Biology Lab 3

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Gregor Mendel used pea plants to study heredity in a series of experiments. Mendel worked by carefully observing and recording traits in successive generations of plants. Knowledge about DNA and chromosomes came later.

This lab will apply genetic laws to human inheritance using Punnett squares.

Recall that DNA is wound tightly into chromosomes. Cells with only one set of chromosomes, such as sex cells, are haploid. When two haploid cells fuse during fertilization, a diploid zygote with two full sets of chromosomes is formed. Most cells of a mature individual are diploid.

Homologous chromosomes have the same genes, but they might have different versions (alleles) of those genes. Diploid cells have two alleles for each gene. These alleles might be identical (gene A) or different (gene B). Each gene’s locus is its location on a chromosome.

Human traits come through dominant or recessive inheritance. For example, the cystic fibrosis traits carried by a dominant allele are always expressed, even if the recessive gene is present (FF or Ff). The recessive is only expressed when two copies of the recessive allele are present (ff).

 

 

Mother: Healthy carrier

 

 

F

f

 

 

Father: Healthy carrier

F

FF
Healthy non-carrier

Ff

Healthy carrier

f

Ff

Healthy carrier

FF

Affected

Human gender is carried on the X and Y chromosomes. Females are XX and males are XY. Heredity traits such as color blindness, which is the inability to distinguish among some colors, are carried on the X chromosome (Xc). The presence of one normal XC will allow normal vision.

In this next set of exercises, you will determine the genotypes of the parents by considering the inheritance patterns of traits in their children. The following is a table of the phenotypes of the family members:

 

Phenotype

Alleles

Parents

 

 

Mother

Not color blind

Freckles

Type B blood

XXC

Ff

IBi

Father

Color blind

No freckles

Type A blood

XcY

Ff

IAi

Children

 

 

Abby

Color blind

Freckles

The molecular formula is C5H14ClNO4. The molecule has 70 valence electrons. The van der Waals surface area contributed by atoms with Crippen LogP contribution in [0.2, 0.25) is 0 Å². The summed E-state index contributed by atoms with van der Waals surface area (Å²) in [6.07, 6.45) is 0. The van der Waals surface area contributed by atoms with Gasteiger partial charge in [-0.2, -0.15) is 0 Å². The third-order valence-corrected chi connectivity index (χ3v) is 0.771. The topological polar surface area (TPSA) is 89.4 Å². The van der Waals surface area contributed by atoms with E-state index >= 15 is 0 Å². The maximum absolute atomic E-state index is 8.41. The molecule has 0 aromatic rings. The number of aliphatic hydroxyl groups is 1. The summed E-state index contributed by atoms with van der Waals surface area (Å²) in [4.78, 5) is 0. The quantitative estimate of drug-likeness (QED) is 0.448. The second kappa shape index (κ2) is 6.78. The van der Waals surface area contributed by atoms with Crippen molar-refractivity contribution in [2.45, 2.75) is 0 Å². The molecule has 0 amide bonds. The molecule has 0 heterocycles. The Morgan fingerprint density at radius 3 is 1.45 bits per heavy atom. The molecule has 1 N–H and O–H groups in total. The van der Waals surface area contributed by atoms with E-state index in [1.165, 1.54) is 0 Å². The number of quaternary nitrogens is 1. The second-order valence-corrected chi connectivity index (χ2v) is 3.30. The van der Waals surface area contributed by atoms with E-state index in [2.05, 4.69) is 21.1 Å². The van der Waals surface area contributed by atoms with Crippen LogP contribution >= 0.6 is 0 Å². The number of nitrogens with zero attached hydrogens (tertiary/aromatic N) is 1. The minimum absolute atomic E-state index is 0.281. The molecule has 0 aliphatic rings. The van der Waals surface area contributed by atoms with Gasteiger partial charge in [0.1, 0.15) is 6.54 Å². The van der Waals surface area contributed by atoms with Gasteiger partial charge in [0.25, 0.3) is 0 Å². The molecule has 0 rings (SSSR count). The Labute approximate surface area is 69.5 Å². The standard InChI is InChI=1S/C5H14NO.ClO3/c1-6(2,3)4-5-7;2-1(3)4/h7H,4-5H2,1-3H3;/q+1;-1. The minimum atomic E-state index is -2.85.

XXc

Ff or ff

Brady

Not color blind

No freckles

XCY

ff

Carly

Not color blind

No freckles

XXC

ff

Dennis

Color blind

Freckles

XcY

Ff or ff

Exercise 1: Color Blindness

Using the alleles XC (not color blind) and Xc (color blind), distribute the gametes from each parent to the outside of the Punnett square. Drag and drop the child with the correct phenotype to the box within the Punnett square that has the corresponding genotype that would occur from the fusion of egg and sperm as indicated by your placement of the gametes.

 Color Blindness Punnett Square

Exercise 2: Freckles

Freckles are groups of cells on the skin that produce the pigment melanin, often in response to exposure to ultraviolet (UV) light. The gene for freckles is inherited in a dominant/recessive pattern. A person carrying even a single copy of the dominant allele (F) will have freckles. A person who is homozygous recessive (ff) will have no freckles.

Using the alleles F (freckles) and f (no freckles), distribute the gametes from each parent to the outside of the Punnett square. Drag and drop the child with the correct phenotype to the box within the Punnett square that has the corresponding genotype that would occur from the fusion of egg and sperm as indicated by your placement of the gametes.

 Freckles Punnett Square

Exercise 3: Blood Type

In codominance, more than one allele encodes a functional protein. IA codes for A markers on red blood cells. IB codes for B markers. i codes for neither A nor B markers, no markers. Human blood types IAIA and IAi are Type A blood. IBIB and IBi are Type B blood. IAIB is a codominant expression of alleles and results in type AB blood. ii is Type O blood.

Genotypes

Phenotypes

IAIA
or

IAi

Blood Type A

IBIB
or

IBi

Blood Type B

IAIB

Blood Type AB

ii

Blood Type O

These parents have a child with Type O (ii) blood. Investigate the possible genotypes for each parent to determine how this genetic outcome would occur. Why must each parent carry the i allele to have a child with Type O blood? Drag and drop the gametes from each parent to the outside of the Punnett square. Drag and drop the corresponding zygote to each block of the Punnett square.

 Blood Type Punnett Square

Reference

Audesirk, T., Audesirk, G., & Byers, B. E. (2008). Biology: Life on earth with physiology. Upper Saddle River, NJ: Prentice Hall.M

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